"And no matter how safely you conduct your own actions, do you really want to bank on the idea that someone else is being as safe?"
E-mail: This is the least secure method of communication. There is no legal protection of any e-mail, and courts have ruled that employers have the right to read their employees' e-mail. Most Internet service providers will happily turn over your e-mail to any cop that asks. As policy, one should routinely delete all messages from their service provider's storage, after they have been downloaded or sent. Using an "anonymous remailer" is a good way to reduce the likelihood of "Joe Blow" tracking your mail, but these are not much protection against someone who is truly determined to locate the sender. A friend was after me for years to install and use Pretty Good Privacy (PGP) on my e-mails, and when I finally did so he said that he no longer used it himself. "Sooner or later, you will get a message from some knucklehead who has forgotten to hit the ‘encrypt' button… perhaps a message that you wish hadn't been sent that way," he warned. Apparently it had happened to him. PGP can give a false sense of security for this reason, and people might be tempted to send messages via encrypted e-mail that they wouldn't send via normal e-mail. In addition, after the person you've sent the mail to decrypts it, you have no idea what they are going to do with it. As in the case described with the doctor who belonged to the VPL, your message might sit unencrypted on someone else's hard drive for years. And no matter how safely you conduct your own actions, do you really want to bank on the idea that someone else is being as safe? The best time to use PGP is when you are sending emails that don't need to be encrypted (and indeed, I look forward to the day when encryption is standard e-mailing procedure, if only for the sake of returning to the ethos that an individual's privacy is an important thing). On the other hand, PGP can be invaluable for encrypting your own files stored on your own computer (although you should remember to store the decryption key on some other device). It is worth noting that it has been suggested that the Al-Queda terrorists used PGP, and because of this use, any e-mails sent using PGP might be seen as suspect. Finally, while LSD may give one access to collective consciousness, DSL can give the collective access to your consciousness--or, at least to that part of it you store on your computer. DSL leaves a continually open line to access your computer; those who have DSL should also have a "firewall" installed to restrict access to their machines. Cable connections can also be more easily hacked than direct dial-up (Erowid & Erowid 2001). Don't talk about drugs via e-mail, and don't subscribe to any e-mail lists that discuss drugs, and you will be playing it safe.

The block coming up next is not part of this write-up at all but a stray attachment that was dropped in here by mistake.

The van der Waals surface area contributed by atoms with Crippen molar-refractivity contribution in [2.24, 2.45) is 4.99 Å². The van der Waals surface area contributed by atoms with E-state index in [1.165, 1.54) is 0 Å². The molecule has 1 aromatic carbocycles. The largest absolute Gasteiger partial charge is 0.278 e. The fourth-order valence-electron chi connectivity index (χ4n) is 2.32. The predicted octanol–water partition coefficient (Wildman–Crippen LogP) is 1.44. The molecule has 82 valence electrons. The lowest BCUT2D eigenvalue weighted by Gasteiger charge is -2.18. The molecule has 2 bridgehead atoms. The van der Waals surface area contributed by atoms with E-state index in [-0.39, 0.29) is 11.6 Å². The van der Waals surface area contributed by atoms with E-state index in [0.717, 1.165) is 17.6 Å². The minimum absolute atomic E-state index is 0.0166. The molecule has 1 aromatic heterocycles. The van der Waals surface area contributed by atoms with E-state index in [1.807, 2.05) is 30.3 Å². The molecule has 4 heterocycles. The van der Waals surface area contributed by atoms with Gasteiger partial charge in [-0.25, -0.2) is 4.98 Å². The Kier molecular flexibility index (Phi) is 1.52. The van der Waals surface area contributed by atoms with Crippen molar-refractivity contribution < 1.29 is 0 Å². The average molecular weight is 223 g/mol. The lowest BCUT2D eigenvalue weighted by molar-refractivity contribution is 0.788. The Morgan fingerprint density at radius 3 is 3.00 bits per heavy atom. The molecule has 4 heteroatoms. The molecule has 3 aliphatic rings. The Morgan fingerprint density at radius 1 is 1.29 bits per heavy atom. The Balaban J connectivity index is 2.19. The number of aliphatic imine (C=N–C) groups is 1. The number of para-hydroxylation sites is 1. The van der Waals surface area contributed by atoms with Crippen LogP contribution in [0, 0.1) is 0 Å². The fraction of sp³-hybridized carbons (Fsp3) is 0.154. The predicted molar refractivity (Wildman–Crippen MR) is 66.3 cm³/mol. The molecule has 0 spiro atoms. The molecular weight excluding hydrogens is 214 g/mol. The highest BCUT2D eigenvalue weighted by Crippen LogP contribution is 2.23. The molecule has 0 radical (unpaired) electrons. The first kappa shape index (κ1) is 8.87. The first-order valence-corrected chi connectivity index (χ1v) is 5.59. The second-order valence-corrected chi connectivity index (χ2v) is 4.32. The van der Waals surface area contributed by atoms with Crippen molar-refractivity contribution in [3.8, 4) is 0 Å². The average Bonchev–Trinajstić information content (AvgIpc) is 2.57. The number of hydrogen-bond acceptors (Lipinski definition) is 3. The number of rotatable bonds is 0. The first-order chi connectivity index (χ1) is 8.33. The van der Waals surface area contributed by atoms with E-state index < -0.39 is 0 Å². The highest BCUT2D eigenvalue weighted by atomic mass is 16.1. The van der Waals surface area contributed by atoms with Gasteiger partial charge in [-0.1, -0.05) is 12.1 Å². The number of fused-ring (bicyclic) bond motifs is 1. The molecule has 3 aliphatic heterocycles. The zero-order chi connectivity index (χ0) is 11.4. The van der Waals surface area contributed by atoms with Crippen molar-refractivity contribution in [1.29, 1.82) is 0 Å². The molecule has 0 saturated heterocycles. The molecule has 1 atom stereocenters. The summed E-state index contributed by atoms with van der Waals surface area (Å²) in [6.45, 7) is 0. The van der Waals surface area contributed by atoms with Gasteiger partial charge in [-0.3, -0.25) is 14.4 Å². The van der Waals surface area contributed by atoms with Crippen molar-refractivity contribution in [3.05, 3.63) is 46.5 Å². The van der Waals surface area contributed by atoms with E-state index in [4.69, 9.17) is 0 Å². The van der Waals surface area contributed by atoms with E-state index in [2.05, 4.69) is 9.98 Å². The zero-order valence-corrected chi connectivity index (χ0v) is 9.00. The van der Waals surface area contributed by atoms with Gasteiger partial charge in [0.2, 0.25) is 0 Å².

5) Hide records. As noted in Part I of this article when discussing businesses, password-protect and/or encrypt your computer. And burn any non-essential paper records.

"The law provides your home with the most privacy protection, and you also have the greatest control over what happens there."
6) Don't carry drugs outside the home. The law provides your home with the most privacy protection, and you also have the greatest control over what happens there. Store your drugs at the office (as in the example of the doctor and his mushrooms), and you are at the whim of tripped alarm systems and nosey employees, co-workers, or bosses. Store your drugs in a car, as Donut did, and there's the risk of getting pulled over. And while you should always refuse to consent to a search, this doesn't mean that one won't happen. If you have to carry drugs, you are much safer on foot. (Or take a bus or a cab and let someone else drive, assuming the drugs you are carrying aren't overly aromatic.) Driving with drugs in the car opens one up to numerous possibilities that are out of one's control. Merely giving the impression of having illegal drugs is enough to get a person busted, as was shown with the Singleton example. If you have to drive, make sure that your car is in perfect operating order (no need to be stopped for a tail light that is out), don't drive more than 5 miles over or under the speed limit, and store your drugs in a locked briefcase, inside a locked trunk.